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Laramie Movie Scope: Ed Wood

A story of some glorious losers

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by Robert Roten, Film Critic
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November 7, 1994 -- ``Ed Wood'' is a truly weird movie by Tim Burton, but wait, that's redundant. It is about a man who is almost universally regarded as the worst movie director of all time (for more background on this, see the film ``It Came From Hollywood'').

In the 1950's era of grade-z drive-in movies, Ed Wood directed two of the worst, ``Glen or Glenda'' and ``Plan 9 from Outer Space.'' Wood was, like Quentin Tarantino, a man who lived to make movies, but unlike Tarantino, had no talent. Wood (well played by Johnny Depp) couldn't say no to any shot, every take was ``perfect.'' In his defense, he made films on shoestring budgets in a matter of days. He wrote his own scripts and even starred in one film as well as directing it.

Even more curious than Wood himself (he was a transvestite) were his small band of conspirators who helped him make his films, fellow transvestite Bunny Breckinridge (played by a subdued Bill Murray) and Wood's long-suffering fiance, Dolores Fuller, played by Sarah Jessica Parker.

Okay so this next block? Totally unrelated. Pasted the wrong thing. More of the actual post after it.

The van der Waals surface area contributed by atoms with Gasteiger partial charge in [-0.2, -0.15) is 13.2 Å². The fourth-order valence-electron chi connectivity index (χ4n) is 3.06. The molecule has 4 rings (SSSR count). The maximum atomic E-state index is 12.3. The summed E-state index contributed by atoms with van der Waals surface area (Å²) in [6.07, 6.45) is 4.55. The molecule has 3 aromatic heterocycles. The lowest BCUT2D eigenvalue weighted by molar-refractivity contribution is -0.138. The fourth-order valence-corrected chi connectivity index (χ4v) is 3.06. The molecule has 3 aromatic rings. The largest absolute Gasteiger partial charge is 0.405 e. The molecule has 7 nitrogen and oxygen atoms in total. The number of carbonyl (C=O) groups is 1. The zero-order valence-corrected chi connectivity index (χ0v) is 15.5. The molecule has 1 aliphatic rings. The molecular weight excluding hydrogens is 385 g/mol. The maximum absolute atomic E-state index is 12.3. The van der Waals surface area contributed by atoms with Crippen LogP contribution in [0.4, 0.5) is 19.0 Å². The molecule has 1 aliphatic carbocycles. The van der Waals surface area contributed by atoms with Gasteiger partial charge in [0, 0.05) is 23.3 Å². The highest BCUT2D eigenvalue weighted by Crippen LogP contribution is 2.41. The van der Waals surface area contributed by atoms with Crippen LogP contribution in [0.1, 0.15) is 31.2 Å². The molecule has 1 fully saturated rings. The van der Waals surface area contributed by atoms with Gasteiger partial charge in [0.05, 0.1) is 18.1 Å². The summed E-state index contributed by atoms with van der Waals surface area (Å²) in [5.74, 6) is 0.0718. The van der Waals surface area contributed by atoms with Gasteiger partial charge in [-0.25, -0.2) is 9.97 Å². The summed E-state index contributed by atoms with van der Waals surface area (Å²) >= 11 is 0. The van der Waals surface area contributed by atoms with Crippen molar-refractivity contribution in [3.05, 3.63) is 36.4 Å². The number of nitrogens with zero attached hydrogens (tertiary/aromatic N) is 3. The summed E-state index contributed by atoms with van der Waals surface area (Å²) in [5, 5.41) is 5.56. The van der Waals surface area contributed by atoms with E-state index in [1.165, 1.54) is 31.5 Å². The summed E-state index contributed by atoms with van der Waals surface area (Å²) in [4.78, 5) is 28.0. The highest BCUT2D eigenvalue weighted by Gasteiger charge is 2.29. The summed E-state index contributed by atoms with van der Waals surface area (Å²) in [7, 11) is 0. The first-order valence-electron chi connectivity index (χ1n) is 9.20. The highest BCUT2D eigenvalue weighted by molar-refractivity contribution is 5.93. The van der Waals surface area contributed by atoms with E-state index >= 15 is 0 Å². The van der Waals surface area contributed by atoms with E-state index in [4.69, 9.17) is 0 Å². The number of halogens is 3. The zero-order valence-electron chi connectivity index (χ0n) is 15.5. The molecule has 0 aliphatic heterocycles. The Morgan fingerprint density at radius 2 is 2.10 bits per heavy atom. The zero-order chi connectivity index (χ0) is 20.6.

Wood is also befriended by a couple of television personalities, the Amazing Criswell (Jeffrey Jones ``Stay Tuned'') and Vampira (Lisa Marie) as well as a pro wrestler, Tor Johnson (played by George ``The Animal'' Steele).

His real meal ticket, however, came about because of a chance encounter with the great horror actor Bela Lugosi (at a funeral parlor of all places). He becomes Lugosi's best friend at a time when Lugosi, a drug addict, had been utterly rejected by the Hollywood establishment. Using Lugosi's friendship, he is able to leverage some movie deals.

The bleak, black humor of this black and white film manages to celebrate Wood's passion for filmmaking. Martin Landau's performance as Lugosi is inspired. He should win an Oscar for it. The rest of the film, unfortunately, is not that good. It moves painfully slow in places. The story itself is interesting and tragic, but hardly compelling, because Wood deserves no success in his chosen field and doesn't have the brains to know it. It rates a C.

Click here for links to places to buy this movie in video and/or DVD format, the soundtrack, books, even used videos, games and lots of other stuff. I suggest you shop at least two of these places before buying anything. Prices seem to vary continuously. For more information on this film, click on this link to The Internet Movie Database. Type in the name of the movie in the search box and press enter. You will be able to find background information on the film, the actors, and links to much more information.

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Robert Roten can be reached via e-mail at my last name at lariat dot org. [Mailer button: image of letter and envelope]

(If you e-mail me with a question about this or any other movie or review, please mention the name of the movie you are asking the question about, otherwise I may have no way of knowing which film you are referring to)